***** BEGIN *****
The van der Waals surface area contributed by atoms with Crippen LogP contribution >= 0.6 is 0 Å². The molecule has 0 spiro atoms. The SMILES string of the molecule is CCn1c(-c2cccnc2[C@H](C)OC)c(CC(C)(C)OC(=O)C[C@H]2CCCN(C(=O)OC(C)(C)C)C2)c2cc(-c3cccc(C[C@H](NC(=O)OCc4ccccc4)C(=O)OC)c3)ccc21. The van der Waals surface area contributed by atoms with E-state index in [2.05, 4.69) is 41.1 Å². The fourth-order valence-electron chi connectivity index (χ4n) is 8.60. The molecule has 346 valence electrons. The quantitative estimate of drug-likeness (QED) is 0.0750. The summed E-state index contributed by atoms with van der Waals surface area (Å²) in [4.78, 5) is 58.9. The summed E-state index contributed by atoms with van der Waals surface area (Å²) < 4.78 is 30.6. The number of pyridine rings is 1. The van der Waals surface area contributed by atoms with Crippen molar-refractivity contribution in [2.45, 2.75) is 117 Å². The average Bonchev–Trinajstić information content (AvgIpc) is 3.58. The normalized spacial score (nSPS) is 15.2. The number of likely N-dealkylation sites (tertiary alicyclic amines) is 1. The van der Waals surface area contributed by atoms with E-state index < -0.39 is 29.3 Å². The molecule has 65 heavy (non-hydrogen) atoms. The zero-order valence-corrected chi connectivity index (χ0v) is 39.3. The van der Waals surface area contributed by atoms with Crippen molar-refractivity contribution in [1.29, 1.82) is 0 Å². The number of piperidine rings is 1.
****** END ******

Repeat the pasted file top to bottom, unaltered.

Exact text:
The van der Waals surface area contributed by atoms with Crippen LogP contribution >= 0.6 is 0 Å². The molecule has 0 spiro atoms. The SMILES string of the molecule is CCn1c(-c2cccnc2[C@H](C)OC)c(CC(C)(C)OC(=O)C[C@H]2CCCN(C(=O)OC(C)(C)C)C2)c2cc(-c3cccc(C[C@H](NC(=O)OCc4ccccc4)C(=O)OC)c3)ccc21. The van der Waals surface area contributed by atoms with E-state index in [2.05, 4.69) is 41.1 Å². The fourth-order valence-electron chi connectivity index (χ4n) is 8.60. The molecule has 346 valence electrons. The quantitative estimate of drug-likeness (QED) is 0.0750. The summed E-state index contributed by atoms with van der Waals surface area (Å²) in [4.78, 5) is 58.9. The summed E-state index contributed by atoms with van der Waals surface area (Å²) < 4.78 is 30.6. The number of pyridine rings is 1. The van der Waals surface area contributed by atoms with Crippen molar-refractivity contribution in [2.45, 2.75) is 117 Å². The average Bonchev–Trinajstić information content (AvgIpc) is 3.58. The normalized spacial score (nSPS) is 15.2. The number of likely N-dealkylation sites (tertiary alicyclic amines) is 1. The van der Waals surface area contributed by atoms with E-state index < -0.39 is 29.3 Å². The molecule has 65 heavy (non-hydrogen) atoms. The zero-order valence-corrected chi connectivity index (χ0v) is 39.3. The van der Waals surface area contributed by atoms with Crippen molar-refractivity contribution in [1.29, 1.82) is 0 Å². The number of piperidine rings is 1.